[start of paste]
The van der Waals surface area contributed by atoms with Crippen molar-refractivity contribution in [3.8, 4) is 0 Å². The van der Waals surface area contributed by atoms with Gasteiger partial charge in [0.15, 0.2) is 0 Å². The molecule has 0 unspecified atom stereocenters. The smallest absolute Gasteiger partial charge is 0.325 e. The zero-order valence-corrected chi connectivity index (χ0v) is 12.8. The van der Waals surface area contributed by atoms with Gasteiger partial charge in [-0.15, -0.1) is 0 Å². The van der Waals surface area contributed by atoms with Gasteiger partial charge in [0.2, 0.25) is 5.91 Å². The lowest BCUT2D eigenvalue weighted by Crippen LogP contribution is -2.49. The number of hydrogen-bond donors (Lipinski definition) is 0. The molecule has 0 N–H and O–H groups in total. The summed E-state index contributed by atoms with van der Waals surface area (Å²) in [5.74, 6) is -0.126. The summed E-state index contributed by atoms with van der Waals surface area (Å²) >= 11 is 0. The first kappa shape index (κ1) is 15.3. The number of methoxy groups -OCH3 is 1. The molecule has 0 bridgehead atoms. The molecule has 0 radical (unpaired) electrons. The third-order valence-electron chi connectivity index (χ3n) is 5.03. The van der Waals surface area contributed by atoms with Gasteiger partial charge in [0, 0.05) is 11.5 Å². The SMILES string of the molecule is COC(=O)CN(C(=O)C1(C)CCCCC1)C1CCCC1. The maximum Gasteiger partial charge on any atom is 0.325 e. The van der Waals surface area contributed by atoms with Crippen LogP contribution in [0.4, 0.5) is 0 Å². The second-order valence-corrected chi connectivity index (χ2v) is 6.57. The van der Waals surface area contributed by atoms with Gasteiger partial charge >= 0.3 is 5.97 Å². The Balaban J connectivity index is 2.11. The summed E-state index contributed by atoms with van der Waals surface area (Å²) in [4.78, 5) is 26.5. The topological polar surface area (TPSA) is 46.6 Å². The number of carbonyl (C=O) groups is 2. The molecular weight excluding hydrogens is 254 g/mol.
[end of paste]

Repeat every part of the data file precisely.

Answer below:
The van der Waals surface area contributed by atoms with Crippen molar-refractivity contribution in [3.8, 4) is 0 Å². The van der Waals surface area contributed by atoms with Gasteiger partial charge in [0.15, 0.2) is 0 Å². The molecule has 0 unspecified atom stereocenters. The smallest absolute Gasteiger partial charge is 0.325 e. The zero-order valence-corrected chi connectivity index (χ0v) is 12.8. The van der Waals surface area contributed by atoms with Gasteiger partial charge in [-0.15, -0.1) is 0 Å². The van der Waals surface area contributed by atoms with Gasteiger partial charge in [0.2, 0.25) is 5.91 Å². The lowest BCUT2D eigenvalue weighted by Crippen LogP contribution is -2.49. The number of hydrogen-bond donors (Lipinski definition) is 0. The molecule has 0 N–H and O–H groups in total. The summed E-state index contributed by atoms with van der Waals surface area (Å²) in [5.74, 6) is -0.126. The summed E-state index contributed by atoms with van der Waals surface area (Å²) >= 11 is 0. The first kappa shape index (κ1) is 15.3. The number of methoxy groups -OCH3 is 1. The molecule has 0 bridgehead atoms. The molecule has 0 radical (unpaired) electrons. The third-order valence-electron chi connectivity index (χ3n) is 5.03. The van der Waals surface area contributed by atoms with Gasteiger partial charge in [0, 0.05) is 11.5 Å². The SMILES string of the molecule is COC(=O)CN(C(=O)C1(C)CCCCC1)C1CCCC1. The maximum Gasteiger partial charge on any atom is 0.325 e. The van der Waals surface area contributed by atoms with Crippen LogP contribution in [0.4, 0.5) is 0 Å². The second-order valence-corrected chi connectivity index (χ2v) is 6.57. The van der Waals surface area contributed by atoms with Gasteiger partial charge >= 0.3 is 5.97 Å². The Balaban J connectivity index is 2.11. The summed E-state index contributed by atoms with van der Waals surface area (Å²) in [4.78, 5) is 26.5. The topological polar surface area (TPSA) is 46.6 Å². The number of carbonyl (C=O) groups is 2. The molecular weight excluding hydrogens is 254 g/mol.